This story is part of a year-long series, School Year: Learning, Poverty, and Success in a South African Township.
In the middle of the day, a group of men gathers on a street corner to drink beer and call out to women passing by. Around them, metal shacks sprawl out in all directions. Garbage lines the dirt roads.
This is Khayelitsha — one of the largest and most densely populated townships in South Africa. It was built during apartheid, when the government forced black South Africans to live outside the cities.
Today, more than half a million people still live here. Crime, unemployment and abuse are rampant.
But just up the street, it’s a very different scene.
In a large, cement courtyard, 500 students stand in matching blue sweaters, white collared shirts and blue ties. They chat and hug, and swap stories about their summer vacations. It’s the first day of school — (South Africa’s school year runs from January through December.)
The students file into an auditorium and sit in rows of folding chairs. Once everyone is seated, a teacher stands and begins singing an old South African hymn. Soon, the whole school joins in.
This school, the Centre of Science and Technology (COSAT), is a magnet high school that attracts many of Khayelitsha’s top students. Since its founding in 1999, it has been incredibly successful. During most years, every senior graduates, and 70 percent go on to college — despite the fact that most come from poor, uneducated families.
The school’s principal, Phadiela Cooper, begins the opening ceremony by paying tribute to last year’s graduates — and reminding everyone of the school’s record of success.
“We have a history of 100 percent pass rate,” she said, standing on stage.
She adds that one senior did not graduate in 2012, but that student will retake final exams in March and should restore COSAT’s perfect graduation record.
Zoliswa Lonja, from the Khayelitsha Development Forum, a civic organization that’s trying to improve the township, is also at the ceremony. “You are the chosen few,” she told the students. “You are citizens of Khayelitsha. So continue making us proud.”
Finally, it’s time for the main event: A ceremony to honor the school’s top academic achievers. Students with the best grades are called on stage to receive a handshake and a box of chocolate. As each name is called, the crowd erupts with screams and applause.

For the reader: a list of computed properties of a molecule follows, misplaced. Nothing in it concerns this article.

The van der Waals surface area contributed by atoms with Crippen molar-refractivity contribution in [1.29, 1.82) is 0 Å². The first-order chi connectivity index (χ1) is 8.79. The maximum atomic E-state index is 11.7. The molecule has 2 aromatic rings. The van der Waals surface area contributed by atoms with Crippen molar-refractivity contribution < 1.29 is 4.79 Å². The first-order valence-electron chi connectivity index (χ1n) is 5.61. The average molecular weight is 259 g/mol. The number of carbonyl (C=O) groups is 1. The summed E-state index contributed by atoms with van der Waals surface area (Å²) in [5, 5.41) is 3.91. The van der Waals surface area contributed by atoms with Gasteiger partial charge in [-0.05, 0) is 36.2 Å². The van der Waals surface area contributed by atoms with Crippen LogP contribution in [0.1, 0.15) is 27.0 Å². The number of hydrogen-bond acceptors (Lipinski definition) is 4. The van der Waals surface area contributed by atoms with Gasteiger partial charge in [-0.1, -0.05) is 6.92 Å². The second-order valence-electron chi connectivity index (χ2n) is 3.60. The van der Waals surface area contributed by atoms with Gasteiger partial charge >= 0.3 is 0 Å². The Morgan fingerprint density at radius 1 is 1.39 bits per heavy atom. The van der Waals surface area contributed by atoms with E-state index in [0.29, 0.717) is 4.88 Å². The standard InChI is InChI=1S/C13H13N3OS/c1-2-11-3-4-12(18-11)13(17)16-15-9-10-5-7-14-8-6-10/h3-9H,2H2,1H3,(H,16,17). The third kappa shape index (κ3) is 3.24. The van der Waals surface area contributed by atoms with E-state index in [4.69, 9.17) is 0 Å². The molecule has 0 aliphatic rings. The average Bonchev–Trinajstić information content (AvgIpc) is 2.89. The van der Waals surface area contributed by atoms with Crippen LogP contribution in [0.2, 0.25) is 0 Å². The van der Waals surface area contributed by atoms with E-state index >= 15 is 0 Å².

The message of the opening ceremony is clear — students here are expected to do well, no matter what stands in their way. In the words of the school motto: No excuses, just success.
Sisipho, a ninth-grader with her hair pulled back in a tight ponytail, says the culture at COSAT encourages students to work hard.
“It’s nice because, at the assembly, you get recognized and you get chocolate for your hard work,” she said. But the drive to succeed is about more than chocolate and recognition.
Tandie, a 12th grader with a student government pin on her sweater and an endearing gap between her front teeth, says most of the kids here live in shacks that are falling apart, with no running water and no toilets. She says the conditions in her neighborhood are awful.
“You wouldn’t believe it, if you could see it,” she said.
Tandie says she wants to do well in school so she can get a good job and buy her family a “proper house.” Being at a school like COSAT means she’ll have that opportunity.
But it also means pressure. Tandie says her mother constantly mentions how she is counting on her to build them a better life. Like many students here, Tandie says she is terrified of failure.
“Your family’s future depends on you,” she said. “When you make a mistake, (it) all comes crumbling down. Think of how many futures you are ruining.”
That pressure can have tragic consequences. Last year, a 10th-grade boy failed his final exams and was told he had to repeat sophomore year. Principal Phadiela Cooper says she explained to him it would just take a little longer for him to graduate.
Cooper says the boy nodded and accepted what she said. But after their conversation, he sent text messages to his brother and friends, telling them that he had failed — and that he didn’t feel like living.
“He went home and committed suicide,” Cooper said.
As the 2013 school year begins, the boy’s death looms over the school.
There's also a fear that the pressure on students and teachers will be even more intense this year, because the school is growing — rapidly.
The South African government, having seen COSAT’s success, has forced it to expand from 190 students to 500 in just three years.
That means more kids now have a chance to learn here, but it also means the things responsible for the school’s success are changing. The student-teacher ratio is rising. Instructors are teaching more classes and working longer hours. And, perhaps most important, the standard of admission has been lowered.
“We are getting more of the learners who are not adequately prepared,” Cooper said.
Some teachers worry these students will fail.
But what if COSAT can maintain its near-perfect graduation rate, on a much larger scale? What if it can turn even poorly prepared students into budding scientists bound for college?
If this school can continue its record of success, a lot of people will be asking how it did so — and whether this model can be replicated in poor communities elsewhere in Africa and other parts of the world.